Basic Leather Cleaning
Approximately 80% of all leather furniture and almost all automobiles will be protected leather. Protected leather has a pigment coat applied over the surface and is sealed by a finish of polyurethane resins. In fact, as long as the finish is intact, you are cleaning the finish and not the leather itself.
- Identify the leather as protected. A fingernail will not scratch to a lighter color. Water does not absorb into the leather, thereby not darkening the leather. Color is consistent from panel to panel.
- Pretest by cleaning a side of the cushion which does not show. Once you are assured it is a protected leather, then proceed.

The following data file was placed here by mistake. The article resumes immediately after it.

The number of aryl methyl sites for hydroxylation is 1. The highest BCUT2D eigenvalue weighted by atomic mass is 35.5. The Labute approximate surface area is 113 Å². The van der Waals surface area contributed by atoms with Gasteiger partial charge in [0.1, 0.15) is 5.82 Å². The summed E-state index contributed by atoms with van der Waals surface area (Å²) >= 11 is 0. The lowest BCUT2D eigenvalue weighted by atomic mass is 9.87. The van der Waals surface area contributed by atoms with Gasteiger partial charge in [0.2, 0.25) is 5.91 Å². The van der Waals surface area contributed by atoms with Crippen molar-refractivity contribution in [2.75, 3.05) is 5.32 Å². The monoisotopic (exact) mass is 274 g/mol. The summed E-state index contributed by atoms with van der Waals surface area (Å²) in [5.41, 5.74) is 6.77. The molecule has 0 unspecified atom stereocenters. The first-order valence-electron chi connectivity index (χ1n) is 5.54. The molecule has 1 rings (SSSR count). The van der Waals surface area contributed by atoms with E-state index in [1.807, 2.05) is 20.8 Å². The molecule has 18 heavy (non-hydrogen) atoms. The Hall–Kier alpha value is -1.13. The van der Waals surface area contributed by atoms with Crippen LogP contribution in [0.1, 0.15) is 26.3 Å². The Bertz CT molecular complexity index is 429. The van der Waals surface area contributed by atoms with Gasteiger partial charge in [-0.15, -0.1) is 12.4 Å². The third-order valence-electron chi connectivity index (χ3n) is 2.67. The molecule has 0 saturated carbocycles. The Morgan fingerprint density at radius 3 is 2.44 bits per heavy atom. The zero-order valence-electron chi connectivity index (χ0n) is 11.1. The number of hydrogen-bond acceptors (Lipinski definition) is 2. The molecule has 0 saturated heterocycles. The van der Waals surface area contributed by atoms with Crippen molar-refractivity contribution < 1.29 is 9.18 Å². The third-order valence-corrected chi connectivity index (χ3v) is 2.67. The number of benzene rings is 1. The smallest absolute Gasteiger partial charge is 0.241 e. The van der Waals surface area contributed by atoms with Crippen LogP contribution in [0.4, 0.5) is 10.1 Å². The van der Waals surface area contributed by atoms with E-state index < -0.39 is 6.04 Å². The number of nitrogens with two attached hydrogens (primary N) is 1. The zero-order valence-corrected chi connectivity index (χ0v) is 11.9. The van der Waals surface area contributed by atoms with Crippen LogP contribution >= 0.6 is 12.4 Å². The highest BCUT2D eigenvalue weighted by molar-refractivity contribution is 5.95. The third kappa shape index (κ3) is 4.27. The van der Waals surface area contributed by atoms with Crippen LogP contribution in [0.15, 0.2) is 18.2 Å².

- Apply a strong cleaner to a sponge and squeeze repeatedly to create foam. Apply to leather panel and work sponge in a circular motion. Wipe up foam with a terry cloth towel. Repeat as necessary. Position a blower to dry leather that has been cleaned.
- Once the leather is uniformly clean and dry to the touch, apply a protection cream with a soft cloth. Spread evenly across the leather and let dry naturally.
Helpful Hint –
- Make sure that where leather touches leather, it is dry so when the protection cream is applied, the leather will not stick together.
- If leather darkens in any area, then the finish may be damaged, and aggressive agitation may remove pigment.